D.2: investigate geological evidence of major changes that have occurred during Earth?s history, and of the various processes that have contributed to these changes;

D.2.6: design and build a model to represent radioactive decay and the concept of half-life determination


D.3: demonstrate an understanding of how changes to Earth?s surface have been recorded and preserved throughout geological time and how they contribute to our knowledge of Earth?s history.

D.3.1: describe evidence for the evolution of life through the Proterozoic, Paleozoic, Mesozoic, and Cenozoic eras, using important groups of fossils that date from each era (e.g., stromatolites, trilobites, brachiopods, crinoids, fish, angiosperms, gymnosperms, dinosaurs, mammals)

Human Evolution - Skull Analysis

E: Earth Materials

E.2: investigate the properties of minerals and characteristics of rocks, including those in their local area;

E.2.3: conduct a series of tests (e.g., hardness, streak, density) to identify and classify common minerals (e.g., quartz, calcite, potassium feldspar, plagioclase feldspar, muscovite, biotite, talc, graphite, hornblende)

Mineral Identification

E.3: demonstrate an understanding of the properties of minerals and the formation and characteristics of rocks.

E.3.1: identify the physical and chemical properties of selected minerals, and describe the tests used to determine these properties

Mineral Identification

F: Geological Processes

F.2: investigate, through the use of models and analysis of information gathered from various sources, the nature of internal and surficial Earth processes, and the ways in which these processes can be quantified;

F.2.4: investigate, through laboratory inquiry or computer simulation, the main types of seismic waves, and produce a model (e.g., using 3D block diagrams or springs and ropes) to illustrate for each the nature of its propagation, the transfer of energy, and its movement through rocks

Longitudinal Waves

F.2.5: locate the epicentre of an earthquake, given the appropriate seismographic data (e.g., the travel-time curves to three recording stations for a single event)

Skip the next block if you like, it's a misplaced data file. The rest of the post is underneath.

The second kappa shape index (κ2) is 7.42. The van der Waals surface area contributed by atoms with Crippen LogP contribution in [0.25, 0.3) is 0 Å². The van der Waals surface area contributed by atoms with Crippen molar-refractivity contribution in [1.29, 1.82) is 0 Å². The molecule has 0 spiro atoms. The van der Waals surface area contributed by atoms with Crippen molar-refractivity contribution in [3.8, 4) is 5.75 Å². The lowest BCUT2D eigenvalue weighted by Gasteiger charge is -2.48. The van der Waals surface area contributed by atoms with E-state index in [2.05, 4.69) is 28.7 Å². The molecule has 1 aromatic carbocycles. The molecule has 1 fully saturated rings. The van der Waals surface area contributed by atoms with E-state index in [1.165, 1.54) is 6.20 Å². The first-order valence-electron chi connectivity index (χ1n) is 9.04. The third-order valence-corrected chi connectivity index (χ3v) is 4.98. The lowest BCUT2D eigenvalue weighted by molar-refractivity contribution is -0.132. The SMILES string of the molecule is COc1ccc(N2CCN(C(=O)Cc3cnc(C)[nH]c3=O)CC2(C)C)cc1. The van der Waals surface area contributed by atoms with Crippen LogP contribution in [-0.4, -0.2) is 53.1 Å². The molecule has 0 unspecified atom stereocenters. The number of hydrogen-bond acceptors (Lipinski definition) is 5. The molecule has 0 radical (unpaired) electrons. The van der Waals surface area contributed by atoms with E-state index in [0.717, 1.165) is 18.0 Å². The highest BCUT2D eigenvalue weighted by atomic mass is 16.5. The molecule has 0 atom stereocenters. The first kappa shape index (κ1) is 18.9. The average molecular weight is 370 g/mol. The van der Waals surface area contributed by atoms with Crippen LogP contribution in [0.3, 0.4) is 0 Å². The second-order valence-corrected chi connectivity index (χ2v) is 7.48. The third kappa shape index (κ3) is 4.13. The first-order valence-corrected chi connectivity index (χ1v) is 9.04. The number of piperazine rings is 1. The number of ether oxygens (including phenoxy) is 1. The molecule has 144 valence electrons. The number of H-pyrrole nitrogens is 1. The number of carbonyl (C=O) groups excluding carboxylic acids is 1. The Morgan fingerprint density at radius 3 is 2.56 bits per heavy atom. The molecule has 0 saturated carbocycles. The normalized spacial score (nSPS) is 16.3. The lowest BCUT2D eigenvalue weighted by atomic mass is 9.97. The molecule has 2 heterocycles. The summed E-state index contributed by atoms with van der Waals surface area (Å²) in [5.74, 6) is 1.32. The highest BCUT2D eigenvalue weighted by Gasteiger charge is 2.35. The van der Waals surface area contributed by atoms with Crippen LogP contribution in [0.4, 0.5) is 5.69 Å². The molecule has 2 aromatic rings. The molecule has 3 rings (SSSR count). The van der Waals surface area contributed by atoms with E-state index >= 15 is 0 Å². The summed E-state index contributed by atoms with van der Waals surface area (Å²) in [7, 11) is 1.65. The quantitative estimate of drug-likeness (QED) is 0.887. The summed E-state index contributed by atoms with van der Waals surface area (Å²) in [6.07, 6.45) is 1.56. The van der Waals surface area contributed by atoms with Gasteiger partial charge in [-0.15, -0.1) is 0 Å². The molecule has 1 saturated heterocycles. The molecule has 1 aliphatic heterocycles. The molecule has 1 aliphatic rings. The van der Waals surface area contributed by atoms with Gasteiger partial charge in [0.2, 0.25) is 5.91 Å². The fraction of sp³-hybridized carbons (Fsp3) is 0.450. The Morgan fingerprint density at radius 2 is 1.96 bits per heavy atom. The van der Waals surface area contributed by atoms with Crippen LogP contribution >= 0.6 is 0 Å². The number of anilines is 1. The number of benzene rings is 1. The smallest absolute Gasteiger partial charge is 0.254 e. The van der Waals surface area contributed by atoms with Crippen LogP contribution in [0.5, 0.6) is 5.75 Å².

Earthquake - Determination of Epicenter

F.3: demonstrate an understanding of the processes at work within Earth and on its surface, and the role of these processes in shaping Earth?s surface.

F.3.1: describe the types of boundaries (convergent, divergent, transform) between lithospheric plates, and explain the types of internal Earth processes occurring at each (e.g., subduction, divergence, convergence, hot spot activity, folding, faulting)

Plate Tectonics

F.3.2: describe the characteristics of the main types of seismic waves (i.e., P- and S-waves; R- and L-waves), and explain the different modes of travel, travel times, and types of motion associated with each

Earthquake - Recording Station

F.3.8: identify major areas of tectonic activity in the world by plotting the location of major recorded earthquakes and active volcanoes on a map, and distinguish the areas by type of tectonic activity (e.g., Japan ? convergent boundary; Iceland ? divergent boundary; California ? transform boundary)

Building Pangaea
Plate Tectonics

F.3.9: explain the processes of continuous recycling of major rock types (i.e., the rock cycle) throughout Earth history

Rock Cycle

Correlation last revised: 8/18/2015

This correlation lists the recommended Gizmos for this province's curriculum standards. Click any Gizmo title below for more information.